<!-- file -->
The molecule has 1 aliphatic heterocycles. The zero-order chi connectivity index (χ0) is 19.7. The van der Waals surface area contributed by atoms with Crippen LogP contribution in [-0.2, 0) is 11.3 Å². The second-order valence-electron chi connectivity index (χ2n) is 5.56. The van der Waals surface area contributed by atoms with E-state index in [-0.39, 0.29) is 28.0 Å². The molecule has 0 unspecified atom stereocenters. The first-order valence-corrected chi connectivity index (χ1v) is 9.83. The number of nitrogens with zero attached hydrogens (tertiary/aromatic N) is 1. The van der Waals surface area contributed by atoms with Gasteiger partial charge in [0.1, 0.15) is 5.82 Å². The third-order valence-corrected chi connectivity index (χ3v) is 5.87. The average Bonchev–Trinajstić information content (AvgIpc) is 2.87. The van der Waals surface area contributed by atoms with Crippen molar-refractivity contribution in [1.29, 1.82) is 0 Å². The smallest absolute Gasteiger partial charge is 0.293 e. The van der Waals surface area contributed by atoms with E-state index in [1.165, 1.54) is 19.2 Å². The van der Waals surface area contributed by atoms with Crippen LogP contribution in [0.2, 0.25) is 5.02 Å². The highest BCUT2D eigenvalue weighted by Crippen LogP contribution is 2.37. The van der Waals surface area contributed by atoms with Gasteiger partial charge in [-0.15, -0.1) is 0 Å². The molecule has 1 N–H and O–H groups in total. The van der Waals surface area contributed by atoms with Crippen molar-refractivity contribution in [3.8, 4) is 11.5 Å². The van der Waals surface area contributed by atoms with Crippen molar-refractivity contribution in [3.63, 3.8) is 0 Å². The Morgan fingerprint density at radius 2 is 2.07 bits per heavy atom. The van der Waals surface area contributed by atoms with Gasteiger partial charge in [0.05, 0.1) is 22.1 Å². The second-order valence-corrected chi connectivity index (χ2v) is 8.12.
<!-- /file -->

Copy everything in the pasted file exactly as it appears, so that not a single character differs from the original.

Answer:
The molecule has 1 aliphatic heterocycles. The zero-order chi connectivity index (χ0) is 19.7. The van der Waals surface area contributed by atoms with Crippen LogP contribution in [-0.2, 0) is 11.3 Å². The second-order valence-electron chi connectivity index (χ2n) is 5.56. The van der Waals surface area contributed by atoms with E-state index in [-0.39, 0.29) is 28.0 Å². The molecule has 0 unspecified atom stereocenters. The first-order valence-corrected chi connectivity index (χ1v) is 9.83. The number of nitrogens with zero attached hydrogens (tertiary/aromatic N) is 1. The van der Waals surface area contributed by atoms with Gasteiger partial charge in [0.1, 0.15) is 5.82 Å². The third-order valence-corrected chi connectivity index (χ3v) is 5.87. The average Bonchev–Trinajstić information content (AvgIpc) is 2.87. The van der Waals surface area contributed by atoms with Crippen molar-refractivity contribution in [1.29, 1.82) is 0 Å². The smallest absolute Gasteiger partial charge is 0.293 e. The van der Waals surface area contributed by atoms with E-state index in [1.165, 1.54) is 19.2 Å². The van der Waals surface area contributed by atoms with Crippen LogP contribution in [0.2, 0.25) is 5.02 Å². The highest BCUT2D eigenvalue weighted by Crippen LogP contribution is 2.37. The van der Waals surface area contributed by atoms with Gasteiger partial charge in [-0.15, -0.1) is 0 Å². The molecule has 1 N–H and O–H groups in total. The van der Waals surface area contributed by atoms with Crippen molar-refractivity contribution in [3.8, 4) is 11.5 Å². The van der Waals surface area contributed by atoms with Crippen molar-refractivity contribution in [3.63, 3.8) is 0 Å². The Morgan fingerprint density at radius 2 is 2.07 bits per heavy atom. The van der Waals surface area contributed by atoms with Gasteiger partial charge in [0.05, 0.1) is 22.1 Å². The second-order valence-corrected chi connectivity index (χ2v) is 8.12.